Our 3 Top Accounting Trends for 2024

Mar 20, 2024


2024 is already well underway, but we’re definitely still early enough into the year that it could go any direction. To help our team and clients prepare for what this year will bring, we’ve spent some time thinking about changes coming down the pipe. 

As we zoomed out and looked ahead, we identified three trends that will likely play a big role in the accounting industry — and financial best practices in general — through the rest of 2024. In fact, we’ve already seen these forces start to shift how we work. 


#1: The accountant shortage

As The CPA Journal put it, “The accounting profession is in crisis.” Between 2016 and 2021, the number of students sitting for the CPA exam decreased by 33%. That trend continued in 2022. 

At the same time, the American Institute of Certified Public Accountants reports that roughly 75% of its members are eligible for retirement. In the last couple of years alone, about 300,000 accountants across the country have left their jobs, whether that’s to pursue better pay in another industry, to retire, or for another reason.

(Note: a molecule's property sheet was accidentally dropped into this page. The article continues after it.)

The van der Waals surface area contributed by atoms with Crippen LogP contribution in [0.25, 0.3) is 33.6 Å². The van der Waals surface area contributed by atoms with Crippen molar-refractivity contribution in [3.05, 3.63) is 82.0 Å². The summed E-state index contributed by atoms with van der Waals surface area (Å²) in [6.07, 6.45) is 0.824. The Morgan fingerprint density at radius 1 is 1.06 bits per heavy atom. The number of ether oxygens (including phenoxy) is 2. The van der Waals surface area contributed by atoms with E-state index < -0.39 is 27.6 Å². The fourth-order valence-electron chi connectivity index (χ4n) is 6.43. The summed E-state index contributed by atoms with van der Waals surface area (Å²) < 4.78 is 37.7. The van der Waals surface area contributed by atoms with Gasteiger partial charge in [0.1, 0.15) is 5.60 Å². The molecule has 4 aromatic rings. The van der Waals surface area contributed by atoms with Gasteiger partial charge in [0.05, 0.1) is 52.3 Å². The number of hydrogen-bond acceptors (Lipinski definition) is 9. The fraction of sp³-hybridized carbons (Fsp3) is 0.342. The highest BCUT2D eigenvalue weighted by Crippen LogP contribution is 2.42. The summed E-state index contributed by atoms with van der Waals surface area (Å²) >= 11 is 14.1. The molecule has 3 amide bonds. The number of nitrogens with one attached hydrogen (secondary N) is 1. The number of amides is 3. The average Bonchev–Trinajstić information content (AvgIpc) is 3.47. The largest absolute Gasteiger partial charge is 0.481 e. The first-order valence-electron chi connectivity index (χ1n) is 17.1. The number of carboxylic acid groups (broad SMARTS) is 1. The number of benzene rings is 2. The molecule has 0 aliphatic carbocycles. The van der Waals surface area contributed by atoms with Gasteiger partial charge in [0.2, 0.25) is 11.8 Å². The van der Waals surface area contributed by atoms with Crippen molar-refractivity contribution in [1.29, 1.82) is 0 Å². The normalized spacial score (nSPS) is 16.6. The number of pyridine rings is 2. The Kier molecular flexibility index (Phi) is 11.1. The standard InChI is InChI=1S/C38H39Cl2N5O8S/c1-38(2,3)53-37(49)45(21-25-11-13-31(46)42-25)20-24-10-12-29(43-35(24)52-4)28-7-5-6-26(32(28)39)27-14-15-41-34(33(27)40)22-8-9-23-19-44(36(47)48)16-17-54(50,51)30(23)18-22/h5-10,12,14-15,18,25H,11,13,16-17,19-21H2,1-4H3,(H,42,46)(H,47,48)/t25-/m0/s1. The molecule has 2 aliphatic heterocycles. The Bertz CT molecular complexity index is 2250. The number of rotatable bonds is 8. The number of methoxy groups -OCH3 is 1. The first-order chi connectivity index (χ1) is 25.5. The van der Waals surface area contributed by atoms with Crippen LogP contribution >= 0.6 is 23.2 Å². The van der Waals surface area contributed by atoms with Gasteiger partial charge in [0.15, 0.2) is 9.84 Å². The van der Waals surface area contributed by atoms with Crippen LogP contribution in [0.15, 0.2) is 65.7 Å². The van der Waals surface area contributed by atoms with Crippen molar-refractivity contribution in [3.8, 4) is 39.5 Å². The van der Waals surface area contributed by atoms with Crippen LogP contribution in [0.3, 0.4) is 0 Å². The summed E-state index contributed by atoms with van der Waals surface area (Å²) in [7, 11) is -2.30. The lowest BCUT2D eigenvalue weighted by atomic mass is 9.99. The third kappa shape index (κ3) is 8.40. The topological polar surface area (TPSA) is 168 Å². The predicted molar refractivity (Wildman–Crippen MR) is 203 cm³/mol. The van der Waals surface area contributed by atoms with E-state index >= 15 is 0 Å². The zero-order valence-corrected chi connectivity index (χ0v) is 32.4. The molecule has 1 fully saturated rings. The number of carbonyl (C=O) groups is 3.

It’s not particularly surprising, really. Becoming a CPA takes about six years (with five years of schooling and the year sitting for exams). Even so, the starting salary for a new accountant is usually around $60,000. Jobs in tech promise higher pay with less work required on the front end. 

Ultimately, the accounting industry may need to shift how it operates to lure in new professionals. Or the allure of the tech world may wear off as rampant layoffs continue

In the meantime, though, businesses are having to get creative. A lot of companies are asking people within their finance function to take on more. They may even be training junior staff members for roles well beyond their experience. 

Beyond that, many companies are looking outward to fulfill key financial functions. Many outsource their accounting entirely, while others have contract accountants come alongside their internal finance team.